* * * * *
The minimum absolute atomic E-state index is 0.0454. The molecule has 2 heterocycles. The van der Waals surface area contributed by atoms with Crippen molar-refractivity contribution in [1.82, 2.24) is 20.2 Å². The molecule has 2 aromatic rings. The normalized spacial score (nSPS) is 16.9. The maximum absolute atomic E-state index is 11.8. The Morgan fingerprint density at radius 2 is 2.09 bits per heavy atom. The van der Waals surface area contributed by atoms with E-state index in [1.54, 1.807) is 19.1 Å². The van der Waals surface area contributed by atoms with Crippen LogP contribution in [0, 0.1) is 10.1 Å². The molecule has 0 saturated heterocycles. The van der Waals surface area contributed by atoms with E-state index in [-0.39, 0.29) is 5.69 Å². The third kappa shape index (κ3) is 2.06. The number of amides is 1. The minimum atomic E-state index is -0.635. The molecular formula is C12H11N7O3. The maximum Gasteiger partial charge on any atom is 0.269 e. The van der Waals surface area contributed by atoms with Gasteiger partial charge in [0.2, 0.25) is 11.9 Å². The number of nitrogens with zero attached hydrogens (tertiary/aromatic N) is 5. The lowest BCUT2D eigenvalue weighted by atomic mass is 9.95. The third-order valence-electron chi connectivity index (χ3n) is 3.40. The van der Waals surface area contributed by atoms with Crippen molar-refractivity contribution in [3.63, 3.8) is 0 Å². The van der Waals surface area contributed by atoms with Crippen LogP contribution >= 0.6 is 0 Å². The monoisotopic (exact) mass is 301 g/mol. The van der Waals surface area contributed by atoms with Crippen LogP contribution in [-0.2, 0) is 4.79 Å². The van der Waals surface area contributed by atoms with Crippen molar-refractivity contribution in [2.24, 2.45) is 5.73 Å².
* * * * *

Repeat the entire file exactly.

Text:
The minimum absolute atomic E-state index is 0.0454. The molecule has 2 heterocycles. The van der Waals surface area contributed by atoms with Crippen molar-refractivity contribution in [1.82, 2.24) is 20.2 Å². The molecule has 2 aromatic rings. The normalized spacial score (nSPS) is 16.9. The maximum absolute atomic E-state index is 11.8. The Morgan fingerprint density at radius 2 is 2.09 bits per heavy atom. The van der Waals surface area contributed by atoms with E-state index in [1.54, 1.807) is 19.1 Å². The van der Waals surface area contributed by atoms with Crippen LogP contribution in [0, 0.1) is 10.1 Å². The molecule has 0 saturated heterocycles. The van der Waals surface area contributed by atoms with E-state index in [-0.39, 0.29) is 5.69 Å². The third kappa shape index (κ3) is 2.06. The number of amides is 1. The minimum atomic E-state index is -0.635. The molecular formula is C12H11N7O3. The maximum Gasteiger partial charge on any atom is 0.269 e. The van der Waals surface area contributed by atoms with Gasteiger partial charge in [0.2, 0.25) is 11.9 Å². The number of nitrogens with zero attached hydrogens (tertiary/aromatic N) is 5. The lowest BCUT2D eigenvalue weighted by atomic mass is 9.95. The third-order valence-electron chi connectivity index (χ3n) is 3.40. The van der Waals surface area contributed by atoms with Crippen molar-refractivity contribution in [3.63, 3.8) is 0 Å². The van der Waals surface area contributed by atoms with Crippen LogP contribution >= 0.6 is 0 Å². The monoisotopic (exact) mass is 301 g/mol. The van der Waals surface area contributed by atoms with Crippen LogP contribution in [-0.2, 0) is 4.79 Å². The van der Waals surface area contributed by atoms with Crippen molar-refractivity contribution in [2.24, 2.45) is 5.73 Å².